College Financial Aid Advisors Scholarship

What’s the Difference Between Federal and Private Student Loans?

Share this post:

What’s the Difference Between Federal and Private Student Loans?

Before we know it, classes will begin for the fall semester nationwide on college campuses. Rising freshman and returning college students should already have their financial situation secure. By now, you will have received your financial aid package, know if you are eligible for the Federal Work-Study Program, and how much money you can anticipate in scholarships. If all of those numbers are still falling short, you may have to borrow money through student loans. Currently, you can borrow through  federal student loans, or private student loans which are offered by banks, credit unions and other organizations. While both accomplish the purpose of providing money to pay for college, be aware that there are some differences which could affect your future finances.

Here’s what you need to consider when deciding between federal and private student loans:

Interest Rates: 

Because they are offered through the federal government, iinterest rates on new federal student loans  are fixed and will remain the same for the life of your loan. Interest rates are currently the highest they’ve been in the past few years, post pandemic. Private loan lenders do not have the resources of the federal government. So they may have to charge higher interest than the government. If they do offer a lower variable rate for now, be aware that it could go up in the future.

Interest Subsidies: 

Students with financial need may qualify for Direct Subsidized Loans, which means that the government pays the interest for you while you are in school. In most cases, private student loans do not have subsidized interest, which means that you will be responsible for interest during your school years. This could add up to a substantial amount that will have to be repaid on top of your principal loan.

Deferred Payments:

Federal student loans allow you to wait until after graduation to begin repayment. While some private loans do this as well, there are others which expect you to make payments during your school years. Be sure to read the terms of any loan you’re considering carefully so you know what’s going on and when your payments are due.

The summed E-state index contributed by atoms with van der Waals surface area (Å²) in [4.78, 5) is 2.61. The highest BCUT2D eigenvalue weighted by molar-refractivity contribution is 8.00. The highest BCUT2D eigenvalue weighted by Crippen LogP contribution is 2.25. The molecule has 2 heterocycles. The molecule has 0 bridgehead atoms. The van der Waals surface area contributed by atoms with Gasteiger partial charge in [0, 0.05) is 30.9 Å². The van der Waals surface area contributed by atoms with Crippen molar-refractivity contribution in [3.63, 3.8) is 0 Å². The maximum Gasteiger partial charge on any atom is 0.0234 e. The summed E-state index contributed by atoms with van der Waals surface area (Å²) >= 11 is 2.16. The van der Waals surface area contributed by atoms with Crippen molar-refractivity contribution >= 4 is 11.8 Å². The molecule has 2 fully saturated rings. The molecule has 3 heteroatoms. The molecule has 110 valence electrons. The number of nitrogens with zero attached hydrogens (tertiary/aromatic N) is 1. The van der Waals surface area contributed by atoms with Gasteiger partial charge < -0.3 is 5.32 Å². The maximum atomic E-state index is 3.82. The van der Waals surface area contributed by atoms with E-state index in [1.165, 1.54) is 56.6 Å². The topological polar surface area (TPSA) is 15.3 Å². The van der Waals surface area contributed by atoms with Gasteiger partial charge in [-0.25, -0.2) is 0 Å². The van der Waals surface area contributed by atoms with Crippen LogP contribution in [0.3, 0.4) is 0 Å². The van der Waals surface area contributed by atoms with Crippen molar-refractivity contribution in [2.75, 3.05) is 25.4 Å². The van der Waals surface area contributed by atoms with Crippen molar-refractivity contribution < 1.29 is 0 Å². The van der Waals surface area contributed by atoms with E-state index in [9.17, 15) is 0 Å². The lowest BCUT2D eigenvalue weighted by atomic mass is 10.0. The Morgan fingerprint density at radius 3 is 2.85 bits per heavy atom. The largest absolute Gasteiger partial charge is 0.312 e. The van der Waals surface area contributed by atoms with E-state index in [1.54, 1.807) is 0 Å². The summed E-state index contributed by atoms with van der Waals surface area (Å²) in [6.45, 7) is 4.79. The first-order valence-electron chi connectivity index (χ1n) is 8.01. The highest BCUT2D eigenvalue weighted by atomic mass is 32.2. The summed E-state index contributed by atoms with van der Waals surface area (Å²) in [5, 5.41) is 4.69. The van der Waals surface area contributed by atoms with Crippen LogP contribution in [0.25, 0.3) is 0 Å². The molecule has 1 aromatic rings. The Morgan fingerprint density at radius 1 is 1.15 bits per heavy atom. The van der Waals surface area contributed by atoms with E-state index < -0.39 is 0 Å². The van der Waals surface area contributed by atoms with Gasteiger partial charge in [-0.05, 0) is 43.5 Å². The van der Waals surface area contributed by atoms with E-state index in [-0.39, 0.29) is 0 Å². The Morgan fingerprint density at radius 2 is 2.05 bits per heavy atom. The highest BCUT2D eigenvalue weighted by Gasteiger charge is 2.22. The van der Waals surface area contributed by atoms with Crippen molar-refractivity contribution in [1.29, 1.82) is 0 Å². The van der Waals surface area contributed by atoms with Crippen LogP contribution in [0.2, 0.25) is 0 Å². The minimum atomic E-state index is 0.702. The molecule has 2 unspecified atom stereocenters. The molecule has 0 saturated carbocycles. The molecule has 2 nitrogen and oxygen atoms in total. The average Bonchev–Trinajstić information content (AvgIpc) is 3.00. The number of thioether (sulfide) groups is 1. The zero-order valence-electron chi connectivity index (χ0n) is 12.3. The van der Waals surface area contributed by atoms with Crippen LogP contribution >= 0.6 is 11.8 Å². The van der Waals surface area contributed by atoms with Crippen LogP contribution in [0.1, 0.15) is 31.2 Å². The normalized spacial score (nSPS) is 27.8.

Credit Check: 

Most students do not have any credit history, so a big benefit of federal student loans is that they do not require a credit check or co-signer. Private lenders may require a credit check and co-signer if you do not have a credit background. This isn’t a huge deal, but definitely something to consider. If you’re a student reading this before college, consider working with your family to begin building a credit score for the future, too! 

Repayment and Postponement Options: 

Down the road, you might appreciate the wide array of repayment and postponement options that are available on federal student loans. They have a great deal of flexibility which allows you to work within your future budget parameters. You have to check with each private loan lender to determine their policies. 

Loan Forgiveness: 

There are several instances where you may be able to have your federal student loan debt forgiven. This is not usually the case with private loans. Obviously, this will continue to change in the next few years, so never plan to count on loan forgiveness but know that it can be possible with federal loans. 

Remember, you must first file the FAFSA to be eligible for federal student loans. The 2024-2025 FAFSA will open in December, so have everything ready to go. This year’s process will be accelerated because of the new simplifications and updates on the application. 

Who Are We?

CFAA helps with the financial aid process, from completing the FAFSA and completing the CSS Profile to reviewing the SAR, responding to requests for verification, comparing financial aid offers and understanding student loan options. Schedule a 15 Minute Power Chat to learn more about finding ways to pay for college.

Scroll to Top